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Full text of "Rapid Population Growth Consequences And Policy Implications"

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Similar reasoning underlies many of the attempts made so far to relate either population growth or population density to political change. First of all, many of the attempts are based upon spurious correlations. Since the less developed countries are in the midst of a "demographic explosion," it is tempting but quite fallacious to assume that there is a relationship between high population growth rates and the political difficulties these countries are encountering. It would be easy to demonstrate that the unstable countries of the developing world have high growth rates. But we should also note that the few countries in the developing areas with comparatively low growth rates such as Angola, Gabon, Mozambique, Haiti, and Argentina, have no special record of stability and that some of the fastest growing countries have often been cited—if not now, then a few years ago—as among the comparatively more stable countries of their region: Malaya, Singapore, Thailand, Mexico, Brazil, and Costa Rica. There is no evidence to suggest that population growth alone as an independent variable can explain instability, violence, aggressive behavior, and the rise of radical movements of the left or right.
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In the second place, many of the analysts fail to distinguish between those political effects which result from changes in the size, composition, or distribution of populations without the influence of socioeconomic factors, and those effects which only result from the conjunction of population changes and socioeconomic changes. For example, if one ethnic group in a society has a higher population growth rate than another, there may be a change in the distribution of power even if there are no accompanying economic changes. On the other hand, the political effects of a growth in the number of young people in the society may be quite different if the increase occurs at a time when the economy is expanding and jobs are readily available for young adults entering the labor force than if the increase occurs in the midst of a depression when there is widespread unemployment. Similarly, a rapid increase in population in a rural society may have one effect if it occurs at a time when industrialization is opening up new opportunities for employment and quite another effect if the expanded population remains in the countryside. In the latter case, a population increase may result in increased fragmentation of landholdings, an economic change often with very significant political consequences. Moreover, if sons have equal inheritance rights, there may be one set of effects, while the effects will be quite different if there is a system of primogeniture. In short, there may be few population changes which have uniform worldwide political effects. The analyst, therefore, must specify the intermediate variables with which demographic changes are associated.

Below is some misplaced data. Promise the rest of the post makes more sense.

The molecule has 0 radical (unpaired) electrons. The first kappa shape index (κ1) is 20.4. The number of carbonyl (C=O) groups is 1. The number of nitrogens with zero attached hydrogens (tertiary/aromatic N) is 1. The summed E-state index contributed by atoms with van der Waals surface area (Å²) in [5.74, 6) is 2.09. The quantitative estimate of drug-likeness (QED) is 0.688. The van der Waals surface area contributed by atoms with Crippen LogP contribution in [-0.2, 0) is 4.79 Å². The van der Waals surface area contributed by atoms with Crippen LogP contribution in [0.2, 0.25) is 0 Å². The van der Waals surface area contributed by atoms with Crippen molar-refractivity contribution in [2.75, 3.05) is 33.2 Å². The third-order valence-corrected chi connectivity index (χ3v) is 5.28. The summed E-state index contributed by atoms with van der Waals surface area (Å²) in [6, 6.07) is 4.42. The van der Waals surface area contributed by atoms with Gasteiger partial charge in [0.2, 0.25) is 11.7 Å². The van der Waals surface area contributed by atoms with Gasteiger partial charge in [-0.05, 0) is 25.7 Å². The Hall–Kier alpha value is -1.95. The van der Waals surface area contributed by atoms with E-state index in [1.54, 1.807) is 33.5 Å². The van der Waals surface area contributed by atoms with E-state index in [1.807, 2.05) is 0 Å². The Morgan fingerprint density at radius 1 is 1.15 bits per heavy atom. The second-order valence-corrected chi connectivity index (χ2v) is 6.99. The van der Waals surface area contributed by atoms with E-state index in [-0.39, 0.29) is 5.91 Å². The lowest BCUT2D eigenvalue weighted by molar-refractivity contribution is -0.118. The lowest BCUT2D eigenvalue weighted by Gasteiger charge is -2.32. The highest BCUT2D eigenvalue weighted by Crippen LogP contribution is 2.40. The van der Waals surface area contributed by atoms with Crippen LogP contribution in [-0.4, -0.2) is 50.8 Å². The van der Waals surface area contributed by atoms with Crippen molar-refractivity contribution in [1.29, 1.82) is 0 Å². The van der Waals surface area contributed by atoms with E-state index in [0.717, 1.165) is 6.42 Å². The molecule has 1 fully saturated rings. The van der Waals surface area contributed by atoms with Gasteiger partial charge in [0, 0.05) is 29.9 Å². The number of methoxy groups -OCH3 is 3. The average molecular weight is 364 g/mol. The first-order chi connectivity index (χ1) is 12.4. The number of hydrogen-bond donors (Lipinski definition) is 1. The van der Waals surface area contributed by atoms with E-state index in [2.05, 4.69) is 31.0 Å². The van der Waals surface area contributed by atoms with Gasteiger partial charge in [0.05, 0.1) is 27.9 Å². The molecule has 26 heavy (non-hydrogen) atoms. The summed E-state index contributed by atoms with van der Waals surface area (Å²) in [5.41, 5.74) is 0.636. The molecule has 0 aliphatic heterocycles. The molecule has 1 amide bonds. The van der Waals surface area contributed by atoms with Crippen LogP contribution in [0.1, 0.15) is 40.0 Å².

Unfortunately, some of the attempts by demographers and economists to explain the political effects of population change, utilizing intermediate vari-